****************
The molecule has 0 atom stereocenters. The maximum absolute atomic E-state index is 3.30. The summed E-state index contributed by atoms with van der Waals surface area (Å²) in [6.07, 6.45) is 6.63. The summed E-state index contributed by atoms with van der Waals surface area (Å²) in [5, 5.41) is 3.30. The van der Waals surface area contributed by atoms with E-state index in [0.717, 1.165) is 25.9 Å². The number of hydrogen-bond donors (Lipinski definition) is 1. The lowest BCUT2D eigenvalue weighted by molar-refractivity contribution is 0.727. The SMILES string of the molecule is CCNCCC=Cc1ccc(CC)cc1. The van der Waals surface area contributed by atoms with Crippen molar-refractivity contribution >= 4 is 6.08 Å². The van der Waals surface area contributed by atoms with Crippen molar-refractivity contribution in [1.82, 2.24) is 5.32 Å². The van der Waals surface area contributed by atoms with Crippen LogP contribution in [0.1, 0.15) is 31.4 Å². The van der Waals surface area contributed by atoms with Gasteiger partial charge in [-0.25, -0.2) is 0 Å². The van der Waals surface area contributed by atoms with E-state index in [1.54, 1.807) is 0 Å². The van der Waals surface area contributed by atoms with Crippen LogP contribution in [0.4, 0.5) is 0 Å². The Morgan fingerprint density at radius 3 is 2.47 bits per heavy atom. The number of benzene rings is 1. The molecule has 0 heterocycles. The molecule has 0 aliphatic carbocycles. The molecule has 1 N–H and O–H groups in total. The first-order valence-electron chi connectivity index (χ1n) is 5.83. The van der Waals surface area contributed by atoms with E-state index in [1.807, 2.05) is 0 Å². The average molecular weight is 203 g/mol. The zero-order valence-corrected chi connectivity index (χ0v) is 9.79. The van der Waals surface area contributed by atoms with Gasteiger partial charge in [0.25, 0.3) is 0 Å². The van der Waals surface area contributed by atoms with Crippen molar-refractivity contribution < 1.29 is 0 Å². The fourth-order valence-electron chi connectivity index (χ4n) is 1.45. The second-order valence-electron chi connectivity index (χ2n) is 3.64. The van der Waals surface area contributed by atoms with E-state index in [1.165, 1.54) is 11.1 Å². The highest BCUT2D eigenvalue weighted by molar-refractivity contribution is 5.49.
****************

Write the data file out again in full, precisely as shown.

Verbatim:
The molecule has 0 atom stereocenters. The maximum absolute atomic E-state index is 3.30. The summed E-state index contributed by atoms with van der Waals surface area (Å²) in [6.07, 6.45) is 6.63. The summed E-state index contributed by atoms with van der Waals surface area (Å²) in [5, 5.41) is 3.30. The van der Waals surface area contributed by atoms with E-state index in [0.717, 1.165) is 25.9 Å². The number of hydrogen-bond donors (Lipinski definition) is 1. The lowest BCUT2D eigenvalue weighted by molar-refractivity contribution is 0.727. The SMILES string of the molecule is CCNCCC=Cc1ccc(CC)cc1. The van der Waals surface area contributed by atoms with Crippen molar-refractivity contribution >= 4 is 6.08 Å². The van der Waals surface area contributed by atoms with Crippen molar-refractivity contribution in [1.82, 2.24) is 5.32 Å². The van der Waals surface area contributed by atoms with Crippen LogP contribution in [0.1, 0.15) is 31.4 Å². The van der Waals surface area contributed by atoms with Gasteiger partial charge in [-0.25, -0.2) is 0 Å². The van der Waals surface area contributed by atoms with E-state index in [1.54, 1.807) is 0 Å². The van der Waals surface area contributed by atoms with Crippen LogP contribution in [0.4, 0.5) is 0 Å². The Morgan fingerprint density at radius 3 is 2.47 bits per heavy atom. The number of benzene rings is 1. The molecule has 0 heterocycles. The molecule has 0 aliphatic carbocycles. The molecule has 1 N–H and O–H groups in total. The first-order valence-electron chi connectivity index (χ1n) is 5.83. The van der Waals surface area contributed by atoms with E-state index in [1.807, 2.05) is 0 Å². The average molecular weight is 203 g/mol. The zero-order valence-corrected chi connectivity index (χ0v) is 9.79. The van der Waals surface area contributed by atoms with Gasteiger partial charge in [0.25, 0.3) is 0 Å². The van der Waals surface area contributed by atoms with Crippen molar-refractivity contribution < 1.29 is 0 Å². The fourth-order valence-electron chi connectivity index (χ4n) is 1.45. The second-order valence-electron chi connectivity index (χ2n) is 3.64. The van der Waals surface area contributed by atoms with E-state index in [1.165, 1.54) is 11.1 Å². The highest BCUT2D eigenvalue weighted by molar-refractivity contribution is 5.49.